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Search Results: 1 - 10 of 208469 matches for " L. Belkhir "
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Quantum Hall effect in single wide quantum wells
M. Abolfath,L. Belkhir,N. Nafari
Physics , 1996, DOI: 10.1103/PhysRevB.55.10643
Abstract: We study the quantum Hall states in the lowest Landau level for a single wide quantum well. Due to a separation of charges to opposite sides of the well, a single wide well can be modelled as an effective two level system. We provide numerical evidence of the existence of a phase transition from an incompressible to a compressible state as the electron density is increased for specific well width. Our numerical results show a critical electron density which depends on well width, beyond which a transition incompressible double layer quantum Hall state to a mono-layer compressible state occurs. We also calculate the related phase boundary corresponding to destruction of the collective mode energy gap. We show that the effective tunneling term and the interlayer separation are both renormalised by the strong magnetic field. We also exploite the local density functional techniques in the presence of strong magnetic field at $\nu=1$ to calculate renormalized $\Delta_{SAS}$. The numerical results shows good agreement between many-body calculations and local density functional techniques in the presence of a strong magnetic field at $\nu=1$. we also discuss implications of this work on the $\nu=1/2$ incompressible state observed in SWQW.
Avascular necrosis of femoral head in patients with human immunodeficiency virus type 1 (HIV-1) infection: a single-centre experience
D Wilmes,P Docquier,L Belkhir,S Jonckheere
Journal of the International AIDS Society , 2012, DOI: 10.7448/ias.15.6.18325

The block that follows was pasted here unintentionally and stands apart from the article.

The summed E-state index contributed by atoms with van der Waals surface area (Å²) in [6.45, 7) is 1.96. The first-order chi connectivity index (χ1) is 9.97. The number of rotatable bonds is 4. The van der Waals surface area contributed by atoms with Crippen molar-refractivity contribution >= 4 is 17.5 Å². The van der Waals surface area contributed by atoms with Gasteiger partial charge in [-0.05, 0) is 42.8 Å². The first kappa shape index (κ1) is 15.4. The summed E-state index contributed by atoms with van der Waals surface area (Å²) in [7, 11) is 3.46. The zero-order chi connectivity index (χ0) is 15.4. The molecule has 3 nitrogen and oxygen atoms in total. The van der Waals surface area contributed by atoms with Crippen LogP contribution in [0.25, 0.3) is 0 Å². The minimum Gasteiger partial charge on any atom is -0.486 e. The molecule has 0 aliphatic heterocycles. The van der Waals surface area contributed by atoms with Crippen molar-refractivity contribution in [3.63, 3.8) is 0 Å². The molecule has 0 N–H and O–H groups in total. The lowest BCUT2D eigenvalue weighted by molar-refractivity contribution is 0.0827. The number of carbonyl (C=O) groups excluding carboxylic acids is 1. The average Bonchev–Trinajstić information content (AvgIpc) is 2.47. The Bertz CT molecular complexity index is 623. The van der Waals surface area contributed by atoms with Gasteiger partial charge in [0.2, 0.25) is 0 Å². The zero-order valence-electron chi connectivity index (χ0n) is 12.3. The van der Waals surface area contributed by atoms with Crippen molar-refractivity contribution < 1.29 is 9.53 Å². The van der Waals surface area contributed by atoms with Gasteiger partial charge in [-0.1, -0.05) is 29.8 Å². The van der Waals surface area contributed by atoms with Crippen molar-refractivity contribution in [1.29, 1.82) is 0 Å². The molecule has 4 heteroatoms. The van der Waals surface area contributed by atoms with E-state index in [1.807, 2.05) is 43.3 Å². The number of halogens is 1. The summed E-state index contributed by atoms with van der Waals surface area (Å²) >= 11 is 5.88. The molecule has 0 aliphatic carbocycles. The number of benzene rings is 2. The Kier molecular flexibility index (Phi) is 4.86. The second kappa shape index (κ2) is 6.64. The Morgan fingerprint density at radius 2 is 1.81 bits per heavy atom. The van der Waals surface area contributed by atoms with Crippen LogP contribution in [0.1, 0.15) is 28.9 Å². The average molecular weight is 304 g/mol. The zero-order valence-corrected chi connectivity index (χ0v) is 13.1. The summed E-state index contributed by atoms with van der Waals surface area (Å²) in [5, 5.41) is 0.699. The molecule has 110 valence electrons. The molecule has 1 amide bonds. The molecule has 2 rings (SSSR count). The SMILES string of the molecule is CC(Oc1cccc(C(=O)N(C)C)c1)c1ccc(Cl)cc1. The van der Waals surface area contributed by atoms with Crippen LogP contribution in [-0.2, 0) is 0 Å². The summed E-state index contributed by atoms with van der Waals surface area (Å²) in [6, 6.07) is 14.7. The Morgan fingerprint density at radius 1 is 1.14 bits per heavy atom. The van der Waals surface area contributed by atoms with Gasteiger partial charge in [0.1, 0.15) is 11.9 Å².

Abstract: Purpose of the study: Introduction of highly active antiretroviral therapy (HAART) has led to an improvement of life expectancy and quality of life in patients living with HIV. Concomitantly, concerns are arising about long-term side effects of chronic use of antiretroviral therapy. Avascular necrosis of the femoral head (ANFH) and other epiphyses is increasingly reported as one of these debilitating complications. The objective of this study is to analyse clinical characteristics and outcome of patients with avascular necrosis (AN) followed in our centre. Patients and methods: We analysed retrospectively the charts of 1020 HIV-1 infected patients followed in our centre and focused on symptomatic patients with radiologicaly proven AN. We analysed risk factors, demographic and clinical characteristics, treatment and outcome in these patients. Summary of results: Ten patients with AN were identified (prevalence of 0.98%). The average interval between HIV diagnosis and diagnosis of AN was 89.1 months (1–254). Four patients had no evidence of risk factors (40%) whereas 6 (60%) had at least one risk factor. One patient had three cumulated risk factors and for him the onset time for AN was shorter (36 months). All patients had been treated by antiretroviral therapy when AN was diagnosed, but one of the patients developed symptoms prior to start of antiretroviral treatment. All classes of antiretroviral drugs have been used: protease inhibitors (mean use duration of 34.7 months before the ONFH onset), non-nucleoside reverse transcriptase inhibitors (12 months), and nucleoside reverse transcriptase inhibitors (40.5 months). ANFH was unilateral in 4 patients and bilateral in 6 patients. In one of these 6 cases, multiple AN locations were present (table). In eight patients, total hip arthroplasty (THA) (88.8%) was the definitive treatment. Diagnosis of ANFH in the two patients who were not operated is very recent (5 and 13 months) but surgery is already indicated. The average interval between ANFH diagnosis and the first THA was 10.5 months. Conclusion: AN, and particularly ANFH, is a rare but debilitating complication in HIV-1 infected patients. The role of ARV in the pathogenesis of AN remains unclear. However, classical risk factors play an essential role and accumulation of several risk factors could shorten the time before onset of AN. In the presence of advanced disease (stage III–IV) the final treatment remains arthroplasty.